Shares of the world fleet, per cent 1880–2010 (Based on a combination of definitions and sources from SSB, Lloyd’s, UNCTAD and OECD. As the results are sensitive to the choice of tonnage measure, size restrictions and so on, this figure should be seen as an indication of the development, rather than as a precise measure)

Table 2.2 is a good illustration of the manner in which the balance of international trade in general, and seaborne trade in particular, has shifted from Western Europe and the North-Atlantic economy to East and Southeast Asia. In 1910 more than half of the world’s 15 busiest ports, measured by cargo volume, were European. By 2010 there was only one left. The United Kingdom had four ports in the Top 15 in 1910, and none 100 years later. It was little consolation that the country had four ports in the Top 100—Grimsby and Immingham at 68th, London at 82nd, Milford Haven at 93rd and Southampton at 98th. In fact, the biggest British port in the year 2000, would have been number 12 on the list of Chinese ports or number 34 on a list of Asia’s busiest ports.
Table 2.2

A comparison of the world’s busiest ports, Top 15 1910 and 2010a


1910—tons entered and cleared

2010—total cargo volume

2010—container traffic


New York








Hong Kong


Hong kong























Hong Kong








South Louisiana









Port Klang







Port Hedland


aThe 1910-list has been calculated on the basis of Bureau of Statistics, 1911, 753; see the source for details. The 2010-lists are taken from American Association of Port Authorities, 2011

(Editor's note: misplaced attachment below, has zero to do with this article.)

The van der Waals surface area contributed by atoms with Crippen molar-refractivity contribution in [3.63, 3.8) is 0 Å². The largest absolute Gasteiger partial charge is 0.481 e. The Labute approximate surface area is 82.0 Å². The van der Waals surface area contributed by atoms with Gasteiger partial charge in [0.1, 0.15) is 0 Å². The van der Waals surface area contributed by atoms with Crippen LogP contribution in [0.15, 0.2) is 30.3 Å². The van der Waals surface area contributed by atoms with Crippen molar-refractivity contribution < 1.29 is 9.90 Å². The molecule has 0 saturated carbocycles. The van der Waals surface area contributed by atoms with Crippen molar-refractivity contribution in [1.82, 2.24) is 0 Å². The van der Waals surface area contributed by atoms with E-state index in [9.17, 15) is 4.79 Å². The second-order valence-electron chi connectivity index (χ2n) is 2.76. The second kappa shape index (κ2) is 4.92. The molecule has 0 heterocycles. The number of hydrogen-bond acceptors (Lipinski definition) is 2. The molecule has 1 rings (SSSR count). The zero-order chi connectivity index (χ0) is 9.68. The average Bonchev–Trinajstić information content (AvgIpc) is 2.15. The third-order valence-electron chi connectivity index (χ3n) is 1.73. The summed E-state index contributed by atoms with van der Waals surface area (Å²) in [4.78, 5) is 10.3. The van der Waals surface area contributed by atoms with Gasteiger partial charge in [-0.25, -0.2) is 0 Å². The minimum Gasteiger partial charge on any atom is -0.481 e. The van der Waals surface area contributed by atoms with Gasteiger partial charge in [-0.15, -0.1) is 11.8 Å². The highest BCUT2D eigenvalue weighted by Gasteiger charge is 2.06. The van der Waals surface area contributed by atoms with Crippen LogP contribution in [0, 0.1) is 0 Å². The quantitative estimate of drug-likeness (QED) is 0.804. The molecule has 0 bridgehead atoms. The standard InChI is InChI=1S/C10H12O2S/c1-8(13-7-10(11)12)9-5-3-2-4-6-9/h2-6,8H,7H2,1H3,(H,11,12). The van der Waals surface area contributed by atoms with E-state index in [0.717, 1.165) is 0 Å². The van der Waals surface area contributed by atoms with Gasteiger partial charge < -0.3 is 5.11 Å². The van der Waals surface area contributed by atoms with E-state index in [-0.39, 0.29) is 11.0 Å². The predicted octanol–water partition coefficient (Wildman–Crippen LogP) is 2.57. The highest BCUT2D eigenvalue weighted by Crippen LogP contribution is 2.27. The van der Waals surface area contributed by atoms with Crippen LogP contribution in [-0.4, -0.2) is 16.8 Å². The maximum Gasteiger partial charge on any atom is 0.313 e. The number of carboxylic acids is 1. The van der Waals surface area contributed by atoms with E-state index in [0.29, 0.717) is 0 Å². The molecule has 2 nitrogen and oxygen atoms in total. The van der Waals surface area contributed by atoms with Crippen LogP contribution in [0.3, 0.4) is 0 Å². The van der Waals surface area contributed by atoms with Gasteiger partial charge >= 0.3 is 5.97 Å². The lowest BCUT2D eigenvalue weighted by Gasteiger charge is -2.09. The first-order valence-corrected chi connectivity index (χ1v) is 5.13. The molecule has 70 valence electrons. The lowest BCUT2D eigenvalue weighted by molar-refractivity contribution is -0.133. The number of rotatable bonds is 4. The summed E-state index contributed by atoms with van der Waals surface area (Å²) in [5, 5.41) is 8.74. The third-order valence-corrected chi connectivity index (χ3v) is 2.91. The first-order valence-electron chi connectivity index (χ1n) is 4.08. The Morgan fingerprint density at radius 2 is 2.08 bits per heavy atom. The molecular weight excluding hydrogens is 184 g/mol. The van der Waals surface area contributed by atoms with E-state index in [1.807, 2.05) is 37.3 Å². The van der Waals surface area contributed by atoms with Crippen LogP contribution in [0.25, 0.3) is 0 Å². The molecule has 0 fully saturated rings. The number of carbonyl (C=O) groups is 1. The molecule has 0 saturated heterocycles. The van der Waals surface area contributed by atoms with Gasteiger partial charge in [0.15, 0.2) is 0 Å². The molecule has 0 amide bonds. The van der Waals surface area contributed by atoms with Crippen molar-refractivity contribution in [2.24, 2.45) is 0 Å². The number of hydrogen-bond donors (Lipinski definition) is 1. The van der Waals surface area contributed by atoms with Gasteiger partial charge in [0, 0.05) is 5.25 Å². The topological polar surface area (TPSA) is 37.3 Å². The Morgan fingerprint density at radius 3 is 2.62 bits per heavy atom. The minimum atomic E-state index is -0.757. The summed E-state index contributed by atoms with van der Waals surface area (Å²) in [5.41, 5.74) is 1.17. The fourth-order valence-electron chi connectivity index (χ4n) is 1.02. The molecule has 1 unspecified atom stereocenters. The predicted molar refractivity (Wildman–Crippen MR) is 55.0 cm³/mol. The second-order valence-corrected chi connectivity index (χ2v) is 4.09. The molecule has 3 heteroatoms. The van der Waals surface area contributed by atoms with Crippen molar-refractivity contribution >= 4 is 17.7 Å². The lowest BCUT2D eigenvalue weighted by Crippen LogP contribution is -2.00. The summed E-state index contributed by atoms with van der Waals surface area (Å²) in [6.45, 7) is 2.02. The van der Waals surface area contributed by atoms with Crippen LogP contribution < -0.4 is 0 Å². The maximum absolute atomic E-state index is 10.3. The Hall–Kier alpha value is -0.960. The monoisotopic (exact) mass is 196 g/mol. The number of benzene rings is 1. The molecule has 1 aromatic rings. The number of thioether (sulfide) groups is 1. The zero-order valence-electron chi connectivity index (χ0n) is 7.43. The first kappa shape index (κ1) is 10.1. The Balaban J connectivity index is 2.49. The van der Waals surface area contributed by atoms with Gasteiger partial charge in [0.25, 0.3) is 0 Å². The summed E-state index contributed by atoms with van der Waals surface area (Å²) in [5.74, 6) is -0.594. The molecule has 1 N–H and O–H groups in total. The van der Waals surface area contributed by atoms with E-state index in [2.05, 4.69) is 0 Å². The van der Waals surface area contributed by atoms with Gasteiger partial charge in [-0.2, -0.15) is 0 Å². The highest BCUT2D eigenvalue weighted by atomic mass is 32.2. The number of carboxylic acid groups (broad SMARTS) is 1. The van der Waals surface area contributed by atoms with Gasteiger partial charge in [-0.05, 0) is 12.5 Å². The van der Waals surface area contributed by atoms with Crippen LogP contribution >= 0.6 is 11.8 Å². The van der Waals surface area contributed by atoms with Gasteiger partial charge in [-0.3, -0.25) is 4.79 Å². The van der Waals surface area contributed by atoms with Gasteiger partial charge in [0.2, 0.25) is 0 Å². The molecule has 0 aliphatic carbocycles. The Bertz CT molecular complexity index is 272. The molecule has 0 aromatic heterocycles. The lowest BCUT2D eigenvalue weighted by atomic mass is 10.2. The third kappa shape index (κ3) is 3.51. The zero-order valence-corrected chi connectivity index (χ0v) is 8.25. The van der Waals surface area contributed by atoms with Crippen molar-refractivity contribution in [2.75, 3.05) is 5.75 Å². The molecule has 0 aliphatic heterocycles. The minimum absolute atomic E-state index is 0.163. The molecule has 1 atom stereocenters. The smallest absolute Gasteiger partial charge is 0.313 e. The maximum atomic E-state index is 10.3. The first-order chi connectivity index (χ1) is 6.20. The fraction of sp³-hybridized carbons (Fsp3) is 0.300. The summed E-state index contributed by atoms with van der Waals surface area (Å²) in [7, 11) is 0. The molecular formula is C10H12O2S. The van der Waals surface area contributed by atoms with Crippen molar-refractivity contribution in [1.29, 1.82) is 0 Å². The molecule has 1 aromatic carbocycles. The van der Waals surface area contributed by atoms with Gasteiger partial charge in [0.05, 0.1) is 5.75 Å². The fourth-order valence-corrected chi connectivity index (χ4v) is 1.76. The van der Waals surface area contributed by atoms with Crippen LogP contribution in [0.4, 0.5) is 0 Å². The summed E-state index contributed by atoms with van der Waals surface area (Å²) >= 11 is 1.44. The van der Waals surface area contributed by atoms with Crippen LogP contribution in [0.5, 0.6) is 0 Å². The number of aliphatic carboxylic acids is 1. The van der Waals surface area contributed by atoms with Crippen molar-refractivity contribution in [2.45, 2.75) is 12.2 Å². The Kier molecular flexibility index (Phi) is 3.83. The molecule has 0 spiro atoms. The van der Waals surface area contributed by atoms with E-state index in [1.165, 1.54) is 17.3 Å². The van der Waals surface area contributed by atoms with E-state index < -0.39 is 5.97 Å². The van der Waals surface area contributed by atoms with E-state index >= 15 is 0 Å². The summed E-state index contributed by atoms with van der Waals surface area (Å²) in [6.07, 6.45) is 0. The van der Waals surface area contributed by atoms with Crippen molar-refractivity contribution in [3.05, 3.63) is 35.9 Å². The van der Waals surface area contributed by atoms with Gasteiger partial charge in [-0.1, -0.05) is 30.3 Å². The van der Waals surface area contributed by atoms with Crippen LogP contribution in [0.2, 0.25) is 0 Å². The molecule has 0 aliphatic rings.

The data in the charts and tables above clearly illustrate the reduced European role within shipping and shipbuilding. In order to discuss the basis for this decline, we will use the analytical framework in Stanley Sturmey’s seminal book British Shipping and World Competition—which deals with the period from the start of the twentieth century to 1960. Here, Sturmey presents four factors that might explain why the British share of the world fleet ‘declined from over forty-five per cent of the world total in 1900 to about sixteen per cent of that total in 1960’. His possible culprits are (1) a transformation of the basis for the competitive situation, caused for instance by changes in the cost structure within shipping; (2) subsidies or other mechanisms that interfered with the competitive market mechanism; (3) random factors such as wars, changes in the trade pattern, taxation or non-shipping policies; and (4) internal constraints.24